Memo to Self...

Wednesday, August 29, 2001

*yawn* Okay, this must be done before I go to sleep. This must be done before I nap. This must be done, this must be done. (See my commitment? Yay rah yay for me!)

Oh, I should add that I had Language, Power, and Gender last night, and there's going to be a research project where I get to tape record people. O_O In other words, I'm not sure if I'm looking forward to that. Went over the syllabus and talked about an article and some of the Sapir-Whorf Hypothesis, which by now has been crammed into my brain a many-tude of times. I also met with Sylvia Plath (Lauren) and she gave me Good Omens back...and some Black n' Milds. These smell GOOD, though they aren't very yummy.

BE FOREWARNED: The following Spanish entry is going to be LONG. This is because we're covering the preterite, one of Spanish's past tenses, and it has a lot of irregular verbs. The last post about Spanish is nothing in comparison.
Spanish: I almost didn't go. I just made my bus--had to run up the hill, waving my arms--and then when I got off I felt like I was going to break into little pieces. However, I be strong, so I made it to class. And then la Se~ora was late--she had to find her way around two accidents and a parking place. (Parking is very difficult to be had at IUPUI, though Bloomie is apparently worse.) Anyway, she made it into class, but didn't have time to make copies, so we just worked out of the book.
And now...The Preterite

The regular conjugation is as follows, for all three verb endings:
-ar: e, aste, o, amos, asteis, aron (e/o con acento)
-er/ir: i, iste, io, emos/imos, isteis, ieron (i/io con acento)

The Irregulars have nine sections ^^; as follows:
a. Caer, creer, leer, oir, huir, incluir, construir, and atribuir
Verbs whose conjugations of the third person would've resulted in three vowels strung togther, such as "caer" becoming "caio."
The second vowel is changed to a "y" in both third person singular and plural. ex: cayo, cayeron; huyo, huyeron. There is an accent on the o.
b.Poder, poner, saber, caber, haber, tener, andar, querer, hacer, and venir
These are verbs that were irregular before, and heck, why change that for this clunky tense? They're all grouped here because they have an irregular conjugation, a scrambling of two regular conjugations. It goes: e, iste, o, imos, isteis, ieron. There are absolutely NO accents. On top of this, though, most of these verbs have some sort of spelling change:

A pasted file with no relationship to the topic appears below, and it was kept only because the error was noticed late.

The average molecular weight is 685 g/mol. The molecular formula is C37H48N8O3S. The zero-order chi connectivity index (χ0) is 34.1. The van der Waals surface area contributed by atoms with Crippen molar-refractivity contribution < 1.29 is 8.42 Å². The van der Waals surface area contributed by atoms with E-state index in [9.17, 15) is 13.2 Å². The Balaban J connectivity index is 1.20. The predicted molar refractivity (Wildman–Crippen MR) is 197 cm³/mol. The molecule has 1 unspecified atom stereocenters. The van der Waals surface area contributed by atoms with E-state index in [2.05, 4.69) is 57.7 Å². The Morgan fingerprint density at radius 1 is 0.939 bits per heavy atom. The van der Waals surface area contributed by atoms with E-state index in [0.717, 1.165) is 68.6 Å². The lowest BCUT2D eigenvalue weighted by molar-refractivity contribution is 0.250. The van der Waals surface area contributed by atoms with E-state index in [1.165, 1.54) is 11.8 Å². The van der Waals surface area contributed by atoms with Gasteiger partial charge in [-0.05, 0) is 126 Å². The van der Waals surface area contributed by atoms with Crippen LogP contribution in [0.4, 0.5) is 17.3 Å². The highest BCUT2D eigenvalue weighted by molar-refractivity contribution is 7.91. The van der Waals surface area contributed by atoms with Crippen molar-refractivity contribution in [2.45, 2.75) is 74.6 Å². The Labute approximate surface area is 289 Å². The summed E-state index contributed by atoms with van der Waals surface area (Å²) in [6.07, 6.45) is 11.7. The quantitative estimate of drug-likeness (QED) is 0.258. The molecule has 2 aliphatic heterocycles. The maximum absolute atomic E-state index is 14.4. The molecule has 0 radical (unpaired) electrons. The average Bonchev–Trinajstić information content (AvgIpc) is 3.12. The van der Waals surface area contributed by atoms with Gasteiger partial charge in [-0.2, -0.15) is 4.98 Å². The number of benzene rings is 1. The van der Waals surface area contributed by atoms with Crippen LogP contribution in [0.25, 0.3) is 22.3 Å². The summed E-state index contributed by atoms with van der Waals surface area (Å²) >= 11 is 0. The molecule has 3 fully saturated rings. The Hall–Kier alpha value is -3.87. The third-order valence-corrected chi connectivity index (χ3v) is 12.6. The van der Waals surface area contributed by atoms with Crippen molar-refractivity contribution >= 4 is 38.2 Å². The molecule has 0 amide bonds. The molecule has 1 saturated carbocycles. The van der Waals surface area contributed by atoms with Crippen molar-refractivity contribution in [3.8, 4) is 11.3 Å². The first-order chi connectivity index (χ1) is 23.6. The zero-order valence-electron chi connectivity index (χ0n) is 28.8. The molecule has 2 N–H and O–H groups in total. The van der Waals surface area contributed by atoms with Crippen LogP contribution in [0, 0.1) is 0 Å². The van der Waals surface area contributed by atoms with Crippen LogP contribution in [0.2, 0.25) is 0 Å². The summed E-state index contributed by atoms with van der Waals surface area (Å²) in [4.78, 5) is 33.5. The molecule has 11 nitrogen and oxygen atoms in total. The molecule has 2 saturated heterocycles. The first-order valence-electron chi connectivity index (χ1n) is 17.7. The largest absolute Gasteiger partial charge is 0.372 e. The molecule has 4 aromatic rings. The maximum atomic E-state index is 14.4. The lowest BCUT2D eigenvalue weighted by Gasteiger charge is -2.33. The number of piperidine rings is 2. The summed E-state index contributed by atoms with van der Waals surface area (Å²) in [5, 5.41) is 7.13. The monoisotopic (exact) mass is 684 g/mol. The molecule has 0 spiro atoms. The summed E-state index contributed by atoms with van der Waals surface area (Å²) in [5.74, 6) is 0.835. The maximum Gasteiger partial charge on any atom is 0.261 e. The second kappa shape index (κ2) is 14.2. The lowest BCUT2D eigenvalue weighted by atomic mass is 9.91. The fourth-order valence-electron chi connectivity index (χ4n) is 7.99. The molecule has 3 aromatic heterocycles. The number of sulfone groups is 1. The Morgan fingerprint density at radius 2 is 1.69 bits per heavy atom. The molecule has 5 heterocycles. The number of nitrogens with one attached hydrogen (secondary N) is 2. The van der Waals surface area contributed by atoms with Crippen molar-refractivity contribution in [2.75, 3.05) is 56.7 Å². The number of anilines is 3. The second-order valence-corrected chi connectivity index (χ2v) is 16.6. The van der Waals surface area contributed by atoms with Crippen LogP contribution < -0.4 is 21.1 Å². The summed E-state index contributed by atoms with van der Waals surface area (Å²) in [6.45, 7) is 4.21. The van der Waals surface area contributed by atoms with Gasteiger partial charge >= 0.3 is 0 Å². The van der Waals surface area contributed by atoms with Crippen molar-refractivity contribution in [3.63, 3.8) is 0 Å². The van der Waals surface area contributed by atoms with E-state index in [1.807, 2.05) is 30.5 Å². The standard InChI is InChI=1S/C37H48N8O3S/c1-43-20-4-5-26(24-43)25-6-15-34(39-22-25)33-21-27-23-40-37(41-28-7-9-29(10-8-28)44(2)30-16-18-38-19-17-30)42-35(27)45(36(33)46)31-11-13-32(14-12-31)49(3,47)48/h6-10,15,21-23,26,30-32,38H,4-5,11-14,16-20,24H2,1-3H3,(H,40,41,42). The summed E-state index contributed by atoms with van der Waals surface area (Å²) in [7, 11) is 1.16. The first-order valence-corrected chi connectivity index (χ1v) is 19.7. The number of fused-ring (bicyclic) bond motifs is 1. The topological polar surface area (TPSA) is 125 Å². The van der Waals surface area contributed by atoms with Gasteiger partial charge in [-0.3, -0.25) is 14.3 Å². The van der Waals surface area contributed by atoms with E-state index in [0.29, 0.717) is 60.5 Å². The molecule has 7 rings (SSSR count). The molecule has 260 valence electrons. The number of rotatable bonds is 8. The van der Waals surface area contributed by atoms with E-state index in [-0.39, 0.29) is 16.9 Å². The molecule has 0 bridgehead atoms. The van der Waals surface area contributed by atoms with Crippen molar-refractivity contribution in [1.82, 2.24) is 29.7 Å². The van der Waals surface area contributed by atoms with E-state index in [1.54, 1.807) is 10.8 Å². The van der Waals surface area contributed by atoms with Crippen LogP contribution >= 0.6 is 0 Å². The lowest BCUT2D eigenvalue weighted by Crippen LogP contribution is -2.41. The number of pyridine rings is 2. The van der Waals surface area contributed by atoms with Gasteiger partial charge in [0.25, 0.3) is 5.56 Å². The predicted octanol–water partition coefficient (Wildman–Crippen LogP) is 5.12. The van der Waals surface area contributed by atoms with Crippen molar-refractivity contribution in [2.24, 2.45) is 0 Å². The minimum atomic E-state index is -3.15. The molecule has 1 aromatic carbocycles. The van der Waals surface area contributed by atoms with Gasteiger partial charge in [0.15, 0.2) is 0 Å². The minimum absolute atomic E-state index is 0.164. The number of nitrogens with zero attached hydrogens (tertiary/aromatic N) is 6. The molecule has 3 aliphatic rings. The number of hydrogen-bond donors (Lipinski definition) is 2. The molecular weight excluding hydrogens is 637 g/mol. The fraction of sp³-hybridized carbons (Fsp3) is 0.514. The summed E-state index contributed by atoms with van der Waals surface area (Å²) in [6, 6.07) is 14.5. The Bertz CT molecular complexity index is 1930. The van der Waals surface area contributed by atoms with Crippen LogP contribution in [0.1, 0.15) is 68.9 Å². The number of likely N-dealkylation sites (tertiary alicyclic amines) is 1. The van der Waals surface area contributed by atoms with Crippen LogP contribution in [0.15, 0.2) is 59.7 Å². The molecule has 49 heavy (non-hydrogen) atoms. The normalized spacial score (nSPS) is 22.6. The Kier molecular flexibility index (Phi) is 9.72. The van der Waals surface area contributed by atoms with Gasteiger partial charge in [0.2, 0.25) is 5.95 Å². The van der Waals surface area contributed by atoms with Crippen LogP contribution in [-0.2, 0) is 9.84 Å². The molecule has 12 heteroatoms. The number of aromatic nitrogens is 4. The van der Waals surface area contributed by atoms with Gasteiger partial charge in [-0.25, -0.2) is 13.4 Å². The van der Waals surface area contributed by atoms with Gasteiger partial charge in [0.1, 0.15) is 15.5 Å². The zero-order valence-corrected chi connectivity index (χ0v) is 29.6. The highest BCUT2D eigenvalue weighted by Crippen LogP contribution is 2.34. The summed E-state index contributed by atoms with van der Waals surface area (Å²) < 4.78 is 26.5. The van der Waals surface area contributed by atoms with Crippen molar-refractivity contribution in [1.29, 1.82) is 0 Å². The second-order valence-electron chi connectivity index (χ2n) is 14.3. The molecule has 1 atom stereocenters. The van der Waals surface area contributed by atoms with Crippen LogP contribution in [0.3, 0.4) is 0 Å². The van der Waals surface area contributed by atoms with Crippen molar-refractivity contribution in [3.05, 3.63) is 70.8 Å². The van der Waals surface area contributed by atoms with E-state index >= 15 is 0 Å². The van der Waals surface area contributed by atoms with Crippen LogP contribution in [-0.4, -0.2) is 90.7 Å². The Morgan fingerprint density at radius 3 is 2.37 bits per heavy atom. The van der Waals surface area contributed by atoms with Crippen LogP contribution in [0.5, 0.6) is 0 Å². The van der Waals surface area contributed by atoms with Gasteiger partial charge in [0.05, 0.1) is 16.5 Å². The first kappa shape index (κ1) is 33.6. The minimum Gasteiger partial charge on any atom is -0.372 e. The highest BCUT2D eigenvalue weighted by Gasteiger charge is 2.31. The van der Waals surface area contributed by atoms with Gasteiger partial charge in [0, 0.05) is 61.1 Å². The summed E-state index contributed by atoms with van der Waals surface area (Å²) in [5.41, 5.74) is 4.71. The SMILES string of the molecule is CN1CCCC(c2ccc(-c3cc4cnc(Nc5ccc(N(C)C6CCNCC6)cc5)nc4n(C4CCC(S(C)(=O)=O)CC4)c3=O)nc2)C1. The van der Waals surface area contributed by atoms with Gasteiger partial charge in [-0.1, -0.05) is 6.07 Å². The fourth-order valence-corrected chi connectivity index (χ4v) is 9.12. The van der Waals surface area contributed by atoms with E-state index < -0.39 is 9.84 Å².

Tener/Estar/Andar=tuvo, estuvo, and anduvo
Isn't this whole mess LOVELY?
c. Verbs ending in -decir/-ducir plus traer
These verbs all have a "j" in all of their forms, and decir has a stem change, from "deje" to "dijo." This one sort of makes sense, especially in decir's case. They retain the same conjugation structure as group b, but they drop the "i" in the Uds. form.
d-e: ir, ser, and dar:
These three I'm gonna stick together, because these are the oddballs out. Ser and ir have the same preterite conjugation (which looks NOTHING like the two verbs) and dar one day decided it was gonna have the er/ir conjugation MINUS accents. Ir, ser, and dar are not verbs you want to invite to the family party.
ir/ser: fui, fuiste, fue, fuimos, fuisteis, fueron
dar: di, diste, dio, dimos, disteis, dieron.
f. verbs ending in -ir
These verbs have a cambio radical--a stem change--in the third person singular and plural if they had a stem change in the present. I think. These are verbs like sentir, pedir, preferir, morir, and dormir, rather than vivir. There's only one vowel change, not two like the indicative has. The rest of the forms are regular.
e-->i: pido, prefirieron
o-->u: murio, durmieron
g. verbs with the ~
That up there stands for the n with tilde, and this is a little thing I've never heard of before. When a verb such as re~ir (to fight) or te~ir (to dye) conjugates, the third person in pret drops the "i" of the conjugations. Thus you have ri~o instead of ri~io.
-car, -gar, and -zar verbs:
These verbs take a stem change in the yo form in order to keep their pronunciation. "c" becomes "qu" (sacar=saque), "g" becomes "gu" (jugar=jugue) and "z" becomes "c" (empezar=empece). All of them retain their normal accents.
Another thing I ain't never seen before. The yo form of this verb calls for two dots over the u, which are called "dieresis." This, again, keeps the sound of the verb. Thus, "averigue" with two dots over the "u."

WHEW! I be bushed, and have homework, and am hoping this candle does not burn down my little house.